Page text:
Severe Weather Moves Northwest

A massive trough is digging into the Western US, and the calendar reads May 20th. Unsurprisingly, severe thunderstorms are in the forecast.

But for a day packed with weather history ranging from fascinating (2019) to traumatic (2013, 1957), it’ll come as something of a relief that the orientation of said troughing will favor a setup more favorable for an odd type of squall line than for tornadoes. While potential impacts will probably be on the lower end, it’s a really interesting setup worth investigating further. Let’s!

Our atmosphere starts to organize itself as a midlevel trough pivots southeast to a center near south-central Oregon by noon mountain time. Unusually high in amplitude due to the squeezing influences of central US ridging, a belt of increasingly strong and S-ly flow will overspread much of the transition zone east of the Rockies into the northern Great Plains by late evening.


Diffluence ahead of this intense trough will unsurprisingly support mass removal. The result will be a developing cyclone over the central Rockies, centered from Nevada to Wyoming by the early afternoon, which will promote a belt of strong low level flow. This will help siphon moisture north from the Gulf towards the exit region of the bowling midlevel trough, which will lift dewpoints in a corridor from the Nebraska/Colorado border northwest to central Montana to near 50ºF.


Now, this is normally way too low for severe weather. But sometimes, you have to rip out the first few pages of the metaphorical poetry textbook, and the unusual interactions between topography and the atmosphere in this corridor could very well support a high-end severe wind threat. Bear with me.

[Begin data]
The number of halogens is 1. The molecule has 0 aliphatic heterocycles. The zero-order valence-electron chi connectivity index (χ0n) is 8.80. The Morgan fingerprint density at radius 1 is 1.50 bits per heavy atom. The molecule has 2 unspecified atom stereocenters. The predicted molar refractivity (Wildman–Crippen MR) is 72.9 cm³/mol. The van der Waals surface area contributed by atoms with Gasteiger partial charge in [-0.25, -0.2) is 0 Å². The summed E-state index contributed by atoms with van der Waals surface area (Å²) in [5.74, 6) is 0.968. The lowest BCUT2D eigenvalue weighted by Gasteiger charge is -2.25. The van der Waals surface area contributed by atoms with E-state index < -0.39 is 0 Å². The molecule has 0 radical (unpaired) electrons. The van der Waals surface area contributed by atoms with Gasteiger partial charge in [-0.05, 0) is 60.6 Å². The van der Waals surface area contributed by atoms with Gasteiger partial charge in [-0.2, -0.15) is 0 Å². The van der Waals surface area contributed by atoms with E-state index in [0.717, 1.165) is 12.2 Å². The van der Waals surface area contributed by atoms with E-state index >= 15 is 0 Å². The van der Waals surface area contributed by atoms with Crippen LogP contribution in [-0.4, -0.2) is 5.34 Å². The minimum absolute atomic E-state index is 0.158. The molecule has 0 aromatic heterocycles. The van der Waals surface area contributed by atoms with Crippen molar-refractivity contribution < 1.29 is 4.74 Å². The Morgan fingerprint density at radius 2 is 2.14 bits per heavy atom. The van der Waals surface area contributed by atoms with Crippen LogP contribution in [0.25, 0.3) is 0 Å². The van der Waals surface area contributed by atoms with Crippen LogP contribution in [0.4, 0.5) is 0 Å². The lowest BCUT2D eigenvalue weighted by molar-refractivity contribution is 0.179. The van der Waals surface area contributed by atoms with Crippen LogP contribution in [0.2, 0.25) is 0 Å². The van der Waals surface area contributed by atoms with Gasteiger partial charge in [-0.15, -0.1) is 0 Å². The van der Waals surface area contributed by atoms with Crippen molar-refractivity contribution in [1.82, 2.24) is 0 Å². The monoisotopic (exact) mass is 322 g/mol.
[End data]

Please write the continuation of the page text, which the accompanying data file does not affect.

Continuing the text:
A swath of incredibly high-end lapse rates, in the low and mid levels, will advect east of the Rockies. It’ll mimic the kinds of EMLs that propagate into tornado alley from the Mexican plateau, and will result in an incredible thermodynamic property of the airmass- near-dry adiabatic lapse rates from the surface well into the midlevels. 


The result of these low dewpoints but incredibly high lapse rates will be an environment characterized by a hefty inverted V T/Td split below around 600mb, which will do two things: prevent updraft growth unless forcing for ascent is very strong, and allow the type of condensational cooling that can promote incredibly intense downdrafts in thunderstorms.

This lifting seems likely to occur amidst the intense differential heating associated with the Wyoming mountain ranges, which tower many thousands of feet. It’ll promote linear convective organization as modeled by CAMS, which will race north/northeast in something of a bow this evening.


While reflectivity associated should remain low, and tornadoes or heavy rain will be unlikely, an intense swath of damaging wind and hail will occur. Some of both could well be significant, and I wouldn’t be surprised to see a wind report in excess of 80mph from this line before it crosses into the Dakotas and dissipates tonight.